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How to Prevent 5 Common Failures in Dry Disc Brakes

Published on 14 Feb 2024

The best way to solve a problem? Prevent it from happening in the first place.

While your customers will always be responsible for routinely inspecting and maintaining their brakes throughout ownership, you can give them a head start by equipping your vehicles with high-quality dry disc brake systems that won’t become headaches.

Dry disc brakes have become the standard in many industries — heavy equipment (e.g., construction and agriculture vehicles), ATVs, UTVs, turf care vehicles, motorcycles, passenger cars, and more.

Regardless of industry, OEMs can run into five common dry disc brake issues:

  1. Overheating
  2. Brake pad wear and tear
  3. Brake rotor damage
  4. Noise
  5. Contamination

Before these issues cause significant problems for your operations or your customers, you can address them in the early stages of design and engineering.

1. Overheating

Excessive friction is frequently the cause of overheating, but environmental or installation factors may also be involved. Whether caused by too much force from an operator’s poor braking techniques, exposure to temperatures beyond tolerance, or misaligned components, overheating is a serious issue that could lead to more complications.

How to Address During Design/Engineering

While you can’t do anything about operator error at this point, you and your brake manufacturer can collaborate early in the development stage to ensure that functionality and design are aligned and that every piece works with the others. 

It’s also important to conduct dynamometer and other brake tests to find the heat limits of all components, which can then be noted in operation manuals and other materials. 

2. Brake Pad Wear & Tear

Normal levels of wear and tear are expected, but brake pads shouldn’t be unevenly gripping the rotor or completely worn down before the end of their lifespan. 

How to Address During Design/Engineering

First, make sure the pads are thick and durable enough to withstand the anticipated brake force. Account for friction and heat tolerance, compression strength, material density, and resistance to cracking. Then, consider the elements that work directly with the brake pads. 

Pad springs retract brake pads to create quick disengagement and equal force distribution. However, double-acting pad springs, such as those found with our Sovren SD35 hydraulic brake, can boost overall functionality.

3. Brake Rotor Damage

Like brake pads, brake rotors/discs undergo typical wear and tear but might also experience misuse, malfunctions, or debris. Premature warping, scoring, and cracking are all possible.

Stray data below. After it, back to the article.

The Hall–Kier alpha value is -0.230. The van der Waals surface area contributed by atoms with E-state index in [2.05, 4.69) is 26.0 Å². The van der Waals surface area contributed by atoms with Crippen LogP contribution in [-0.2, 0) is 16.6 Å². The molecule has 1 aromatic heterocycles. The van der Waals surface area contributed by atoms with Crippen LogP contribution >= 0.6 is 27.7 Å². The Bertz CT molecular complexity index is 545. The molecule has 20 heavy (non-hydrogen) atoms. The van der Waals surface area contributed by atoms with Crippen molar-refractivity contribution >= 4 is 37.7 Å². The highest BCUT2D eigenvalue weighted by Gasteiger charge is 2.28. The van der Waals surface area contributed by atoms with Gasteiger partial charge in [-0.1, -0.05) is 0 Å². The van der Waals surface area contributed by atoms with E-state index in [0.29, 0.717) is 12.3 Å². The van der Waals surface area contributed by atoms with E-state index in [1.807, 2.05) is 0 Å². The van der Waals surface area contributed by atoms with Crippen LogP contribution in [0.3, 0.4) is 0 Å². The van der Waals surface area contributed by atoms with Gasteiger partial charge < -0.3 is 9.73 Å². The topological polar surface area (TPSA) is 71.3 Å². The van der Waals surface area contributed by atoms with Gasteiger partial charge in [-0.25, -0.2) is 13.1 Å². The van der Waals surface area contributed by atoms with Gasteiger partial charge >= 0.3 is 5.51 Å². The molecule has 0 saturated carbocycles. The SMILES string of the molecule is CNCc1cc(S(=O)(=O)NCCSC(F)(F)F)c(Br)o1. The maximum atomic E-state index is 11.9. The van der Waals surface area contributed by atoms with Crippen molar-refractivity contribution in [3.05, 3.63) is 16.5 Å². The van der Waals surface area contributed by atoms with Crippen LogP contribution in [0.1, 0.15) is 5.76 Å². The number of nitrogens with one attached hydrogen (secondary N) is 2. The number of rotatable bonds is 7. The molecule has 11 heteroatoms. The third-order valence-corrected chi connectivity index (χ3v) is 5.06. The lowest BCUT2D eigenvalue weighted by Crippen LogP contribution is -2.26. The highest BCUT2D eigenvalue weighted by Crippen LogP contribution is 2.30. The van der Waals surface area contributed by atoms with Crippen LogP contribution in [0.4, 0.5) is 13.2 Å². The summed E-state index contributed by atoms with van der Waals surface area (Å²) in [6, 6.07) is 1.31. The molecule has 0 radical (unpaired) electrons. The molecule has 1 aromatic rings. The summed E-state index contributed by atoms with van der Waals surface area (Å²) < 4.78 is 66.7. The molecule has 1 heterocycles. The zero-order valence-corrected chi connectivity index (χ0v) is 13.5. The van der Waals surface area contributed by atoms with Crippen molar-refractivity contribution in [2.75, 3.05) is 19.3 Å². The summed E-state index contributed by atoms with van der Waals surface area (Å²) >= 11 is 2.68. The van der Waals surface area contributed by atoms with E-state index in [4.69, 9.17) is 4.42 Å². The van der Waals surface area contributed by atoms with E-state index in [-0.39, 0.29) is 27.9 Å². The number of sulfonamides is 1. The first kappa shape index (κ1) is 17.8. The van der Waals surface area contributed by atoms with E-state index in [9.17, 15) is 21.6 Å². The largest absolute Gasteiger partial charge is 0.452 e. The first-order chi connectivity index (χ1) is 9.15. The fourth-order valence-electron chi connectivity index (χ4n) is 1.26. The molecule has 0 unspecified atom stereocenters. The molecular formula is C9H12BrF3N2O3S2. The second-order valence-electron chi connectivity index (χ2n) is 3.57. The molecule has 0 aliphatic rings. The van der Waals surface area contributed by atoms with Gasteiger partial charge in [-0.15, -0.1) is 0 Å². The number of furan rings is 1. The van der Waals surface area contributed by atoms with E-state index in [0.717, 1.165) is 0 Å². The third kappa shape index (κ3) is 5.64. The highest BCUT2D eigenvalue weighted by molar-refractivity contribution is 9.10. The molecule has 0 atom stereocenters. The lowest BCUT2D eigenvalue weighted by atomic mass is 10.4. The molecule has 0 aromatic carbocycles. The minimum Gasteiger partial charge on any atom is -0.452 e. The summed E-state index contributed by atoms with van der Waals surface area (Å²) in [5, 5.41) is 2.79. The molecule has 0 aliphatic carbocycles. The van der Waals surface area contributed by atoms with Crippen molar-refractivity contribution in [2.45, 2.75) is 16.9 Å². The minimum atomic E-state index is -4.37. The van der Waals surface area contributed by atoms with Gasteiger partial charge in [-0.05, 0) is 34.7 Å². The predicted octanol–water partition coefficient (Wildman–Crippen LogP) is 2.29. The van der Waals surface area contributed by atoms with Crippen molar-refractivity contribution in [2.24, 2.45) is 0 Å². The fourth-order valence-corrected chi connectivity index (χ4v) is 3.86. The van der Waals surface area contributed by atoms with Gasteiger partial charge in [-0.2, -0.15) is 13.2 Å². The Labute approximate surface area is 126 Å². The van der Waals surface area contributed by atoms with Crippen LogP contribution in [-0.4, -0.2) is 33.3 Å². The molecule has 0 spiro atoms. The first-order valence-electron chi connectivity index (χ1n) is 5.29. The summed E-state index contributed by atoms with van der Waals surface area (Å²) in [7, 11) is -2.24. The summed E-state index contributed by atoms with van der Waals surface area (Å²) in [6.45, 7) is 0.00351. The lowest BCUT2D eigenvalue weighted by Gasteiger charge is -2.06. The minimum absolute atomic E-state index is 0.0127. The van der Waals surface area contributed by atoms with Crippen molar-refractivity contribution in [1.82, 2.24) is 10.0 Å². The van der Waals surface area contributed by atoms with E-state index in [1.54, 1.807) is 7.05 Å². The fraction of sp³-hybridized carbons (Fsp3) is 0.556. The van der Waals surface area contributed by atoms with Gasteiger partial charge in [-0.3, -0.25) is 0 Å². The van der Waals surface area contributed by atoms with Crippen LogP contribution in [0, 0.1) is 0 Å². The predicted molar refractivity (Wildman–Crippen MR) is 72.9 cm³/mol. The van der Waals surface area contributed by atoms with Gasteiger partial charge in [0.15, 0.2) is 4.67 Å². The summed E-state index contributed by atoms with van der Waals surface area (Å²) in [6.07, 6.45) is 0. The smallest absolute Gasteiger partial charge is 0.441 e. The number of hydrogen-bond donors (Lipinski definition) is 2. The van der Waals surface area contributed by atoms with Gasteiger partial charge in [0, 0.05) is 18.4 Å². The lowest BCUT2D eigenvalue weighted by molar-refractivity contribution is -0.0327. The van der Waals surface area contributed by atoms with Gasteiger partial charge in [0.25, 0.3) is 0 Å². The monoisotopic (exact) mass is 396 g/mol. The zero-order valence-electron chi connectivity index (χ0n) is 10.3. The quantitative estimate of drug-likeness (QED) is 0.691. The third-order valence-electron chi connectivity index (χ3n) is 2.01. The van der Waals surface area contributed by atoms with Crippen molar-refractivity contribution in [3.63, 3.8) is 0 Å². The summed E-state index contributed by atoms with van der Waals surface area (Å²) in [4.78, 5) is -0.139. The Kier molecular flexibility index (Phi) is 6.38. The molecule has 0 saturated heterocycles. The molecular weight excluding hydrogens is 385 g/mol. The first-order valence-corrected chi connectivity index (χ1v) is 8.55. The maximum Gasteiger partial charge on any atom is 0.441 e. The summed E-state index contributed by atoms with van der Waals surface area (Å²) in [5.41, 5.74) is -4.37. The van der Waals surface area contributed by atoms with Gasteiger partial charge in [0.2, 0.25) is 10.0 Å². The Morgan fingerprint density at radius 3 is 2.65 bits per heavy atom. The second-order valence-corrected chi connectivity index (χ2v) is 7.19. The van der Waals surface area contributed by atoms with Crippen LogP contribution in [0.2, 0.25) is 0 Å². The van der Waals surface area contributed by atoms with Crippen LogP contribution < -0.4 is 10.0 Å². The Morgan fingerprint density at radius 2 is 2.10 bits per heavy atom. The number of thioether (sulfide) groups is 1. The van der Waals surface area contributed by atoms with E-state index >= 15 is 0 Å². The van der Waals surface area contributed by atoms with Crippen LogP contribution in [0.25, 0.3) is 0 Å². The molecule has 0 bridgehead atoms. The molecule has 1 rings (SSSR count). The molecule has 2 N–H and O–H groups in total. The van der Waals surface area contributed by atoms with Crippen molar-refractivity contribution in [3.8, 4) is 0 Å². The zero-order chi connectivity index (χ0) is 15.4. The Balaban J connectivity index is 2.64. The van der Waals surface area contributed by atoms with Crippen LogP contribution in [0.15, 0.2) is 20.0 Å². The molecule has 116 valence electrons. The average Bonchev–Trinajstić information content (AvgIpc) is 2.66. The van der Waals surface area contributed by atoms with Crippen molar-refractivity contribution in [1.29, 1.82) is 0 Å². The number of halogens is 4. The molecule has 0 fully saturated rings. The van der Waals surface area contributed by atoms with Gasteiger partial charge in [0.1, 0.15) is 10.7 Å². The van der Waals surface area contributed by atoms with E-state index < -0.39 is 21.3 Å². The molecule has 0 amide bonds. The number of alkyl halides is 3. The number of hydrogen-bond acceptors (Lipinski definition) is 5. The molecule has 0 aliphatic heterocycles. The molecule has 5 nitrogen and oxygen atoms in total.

How to Address During Design/Engineering

Starting with strong materials is a crucial first step in developing rotors that will last. Don’t look for the cheapest parts, as quality will likely be subpar. Once the proper materials are in place, tolerance testing finds the limitations that can be noted to help prevent operation errors.

4. Noise

Disc brake noise is a common issue when brakes aren’t installed correctly, when there’s dust/debris buildup, components are worn out, or the brakes are carrying too much weight.

How to Address During Design/Engineering

Along with using high-quality parts, make sure those parts are properly fitted. Pads, calipers, cylinders, rotors — every component must be designed and optimized to work with precision, eliminate excessive vibration, and maintain consistent performance.

5. Contamination

Some vehicles’ operating conditions can contaminate brake systems. Agriculture and construction vehicles are especially susceptible, since they often operate in muddy or rocky environments.

How to Address During Design/Engineering

Intricate elements that require optimum conditions to operate, such as the automotive pins within hydraulic brakes, must be located inside a durable enclosure to protect against dust and debris. For instance, Hayes’ SAHR actuator permanently seals springs inside a corrosion-resistant chamber specifically to prevent contamination.

In cold climates where roads are treated with salt after snowstorms, dump trucks, tractors, and other vehicles that drive on salted surfaces benefit from zinc coating on specific brake components for added protection against corrosion.

Further Reading: Dry Disc Brakes vs. Wet Disc Brakes

The Right Brakes, the Right People

High-quality parts, design, and engineering are essential considerations for equipping your vehicles with the brakes they need.

Depending on the applications, some of these problems are more significant than others. A riding lawn mower won’t have to deal with the kinds of weight loads wheel loaders face; a farmer’s tractor won’t be moving at the same speeds as motorcycles on nearby highways. It’s vital that every brake system is designed specifically for its vehicles.

To promote the optimal performance and longevity of the brakes you include with your vehicles, find the right brake manufacturing partner early in development. If you’re ready to collaborate on exceptional brake designs, let’s have a conversation.

Contact Hayes

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